The Fullness of Joy Series celebrates the launch of the new Give Me Jesus Journal and the Fullness of Joy Collection. Each article in this series is a devotional on a passage from Psalm 16. Read the other articles in the series here:
- “Hoping in a Beautiful Future” by Erin Davis
- “Keeping Close to God” by Jared C. Wilson
- "Rejoicing in God's Presence" by Gretchen Saffles
Preserve me, O God, for in you I take refuge.
I say to the LORD, “You are my Lord;
I have no good apart from you.”
As for the saints in the land, they are the excellent ones,
in whom is all my delight.
The sorrows of those who run after another god shall multiply;
their drink offerings of blood I will not pour out
or take their names on my lips.
Fullness of Joy: Embracing Childlike Faith
Psalm 16 has been one of my favorite passages of Scripture ever since I can remember. Because I’ve been a Christian for almost as long as I can remember.
I was six years old when I made my own profession of faith. I remember sitting in the backseat of my mom’s black 1995 Chevy Cavalier, looking out the window and up into the heavens and praying to the God I had known for as long as I knew my own name. Through my years at private Christian school learning Bible verses, at AWANA doing Bible drills, and sitting in the pews of the churches where my dad pastored, I knew “In your presence there is fullness of joy; at your right hand are pleasures forevermore” (Ps. 16:11) like the Schoolhouse Rock! generation knows “Conjunction junction, what’s your function?”
Which is to say, very, very well.
I knew the words before they were tried and tested in my life. Before my family moved to England and away from everything I knew. Before my mom got sick and we held our breath, waiting for the other shoe to drop. Before my first heartache, before my frightened career choices, before my first miscarriage.
I knew the words “Preserve me, O God, for in you I take refuge” (Ps. 16:1) before it was difficult to live them.
Perhaps when you first read the words of Psalm 16:1–4, you read them like I read anything on my first pass—a bit detachedly, taking them into my head and not quite into my heart. So read them again. And this time, imagine David writing those words.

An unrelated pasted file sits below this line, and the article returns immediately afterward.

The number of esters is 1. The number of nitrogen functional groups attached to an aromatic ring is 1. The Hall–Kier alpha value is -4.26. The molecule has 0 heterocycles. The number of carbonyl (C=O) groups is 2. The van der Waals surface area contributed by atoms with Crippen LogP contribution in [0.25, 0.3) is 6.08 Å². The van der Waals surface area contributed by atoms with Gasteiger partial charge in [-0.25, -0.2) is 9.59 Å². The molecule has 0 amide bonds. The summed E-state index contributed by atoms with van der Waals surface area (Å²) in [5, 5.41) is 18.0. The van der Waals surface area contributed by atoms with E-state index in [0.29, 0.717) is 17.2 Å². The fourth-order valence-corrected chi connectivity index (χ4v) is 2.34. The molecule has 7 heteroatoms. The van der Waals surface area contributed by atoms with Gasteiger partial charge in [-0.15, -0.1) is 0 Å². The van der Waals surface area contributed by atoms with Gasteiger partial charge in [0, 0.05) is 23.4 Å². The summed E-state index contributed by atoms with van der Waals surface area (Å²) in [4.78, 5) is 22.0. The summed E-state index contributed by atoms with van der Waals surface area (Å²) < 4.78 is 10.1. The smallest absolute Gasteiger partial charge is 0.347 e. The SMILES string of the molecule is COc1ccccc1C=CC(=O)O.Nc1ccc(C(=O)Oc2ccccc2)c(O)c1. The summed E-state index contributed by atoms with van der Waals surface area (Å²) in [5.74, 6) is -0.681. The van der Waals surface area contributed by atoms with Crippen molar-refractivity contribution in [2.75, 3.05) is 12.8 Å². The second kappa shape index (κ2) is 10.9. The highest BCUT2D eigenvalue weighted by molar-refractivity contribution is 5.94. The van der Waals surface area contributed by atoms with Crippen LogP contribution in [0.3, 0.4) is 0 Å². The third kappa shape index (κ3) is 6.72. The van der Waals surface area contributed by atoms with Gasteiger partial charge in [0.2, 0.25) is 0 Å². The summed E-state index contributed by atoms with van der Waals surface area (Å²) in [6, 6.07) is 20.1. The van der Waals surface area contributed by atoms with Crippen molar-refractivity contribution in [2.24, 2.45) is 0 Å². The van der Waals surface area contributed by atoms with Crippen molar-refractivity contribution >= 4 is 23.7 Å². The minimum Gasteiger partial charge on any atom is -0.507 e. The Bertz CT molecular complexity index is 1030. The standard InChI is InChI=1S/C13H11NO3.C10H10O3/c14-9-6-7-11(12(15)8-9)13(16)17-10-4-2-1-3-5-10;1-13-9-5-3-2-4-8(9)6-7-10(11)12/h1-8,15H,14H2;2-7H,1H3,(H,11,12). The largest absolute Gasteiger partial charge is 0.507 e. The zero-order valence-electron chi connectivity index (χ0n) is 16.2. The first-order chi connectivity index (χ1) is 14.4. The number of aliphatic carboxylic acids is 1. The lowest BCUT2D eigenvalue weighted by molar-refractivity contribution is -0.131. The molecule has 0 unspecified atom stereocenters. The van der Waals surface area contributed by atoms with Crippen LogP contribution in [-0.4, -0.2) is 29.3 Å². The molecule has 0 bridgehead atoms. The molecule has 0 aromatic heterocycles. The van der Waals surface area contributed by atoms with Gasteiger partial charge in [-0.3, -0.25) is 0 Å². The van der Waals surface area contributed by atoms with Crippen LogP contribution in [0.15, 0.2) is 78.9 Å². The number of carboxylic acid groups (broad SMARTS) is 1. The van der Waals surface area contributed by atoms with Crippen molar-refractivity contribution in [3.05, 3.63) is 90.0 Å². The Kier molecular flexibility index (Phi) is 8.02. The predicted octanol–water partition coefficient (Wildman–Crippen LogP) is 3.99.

David, who was hunted by a man he once considered mentor and friend. David, whose sin drove a rift between him and God and led to the death of his and Bathsheba’s first child. David, who wanted to build the temple but had so much blood on his hands from toeing the line between warrior and poet.
David’s faith was far more lived-in than my six-year-old faith was. Maybe you feel like it was more lived-in than yours is, too. But the beauty of God’s love is that the more lived-in faith is, the more childlike it becomes.
Here’s what I mean. When I held each of my newborn sons in my arms, they looked up at me with complete and total trust. They knew that, in me, they would have everything they needed—sustenance, warmth, love, and safety. They knew my voice from their earliest existence and trusted me implicitly.
The older my sons get, the more that faith tends to waver. They question me more often, begin to worry, begin to doubt. That’s normal. But, at their core, they still know, with the same certainty that those big-eyed, helpless babes had, that my love for them is steady, unwavering, and unconditional.
There’s a reason why God compared himself to a nursing mother (Isa. 49:15) and why Jesus tells us to have the same faith as little children (Matt. 18:2–4). That deep, abiding trust that comes from a strong parent-child relationship teaches us so much about how God cares for us. The bold and unquestioning faith of a six-year-old is not misplaced in the God who will see her through the next sixty, seventy, or eighty years.
Faith in Our Good Father
Theologian Herman Bavink described the kingdom of God as the highest good, the best thing for individuals and communities, that which we should pursue above all else. He states that “its essence surpasses everything temporal and earthly.”1 Put in David’s language: we have no good apart from God (Ps. 16:2). This doesn’t mean that there is nothing good except for God, but rather that he is the author and completer and perfecter of all good things.
Where we run into trouble is when we elevate the good that God has created above the Creator (Rom. 1:25). When we look to temporal and earthly things to give us purpose, when we set them up as the gods we worship, David tells us that our sorrows will multiply (Ps. 16:4).
God calls us to worship him alone—not the gifts he gives, and not the false gods who would claim to be the authors of those gifts.
We need nothing apart from God. In him, we have absolutely no lack. We are like infants cradled in the arms of a loving mother who will do anything for us. We’re safer, even, than a little girl strapped safely into the backseat of a black 1995 Chevy Cavalier with her mother in the driver’s seat and the God of the universe in her heart.
Meet the Author
Jasmine L. Holmes is a passionate writer, research assistant, and educator who celebrates Black stories through her books, teaching, and public history resources. Through her research, she uncovers the hidden narratives that shape our understanding of history. Her commitment to centering Black experiences shines through in her writing, which includes the books Carved in Ebony, Mother to Son, and Never Cast Out. Alongside her husband and three sons, Jasmine calls Jackson, Mississippi, home. Learn more at jasminelholmes.com and connect with her on Instagram @jasminelholmes.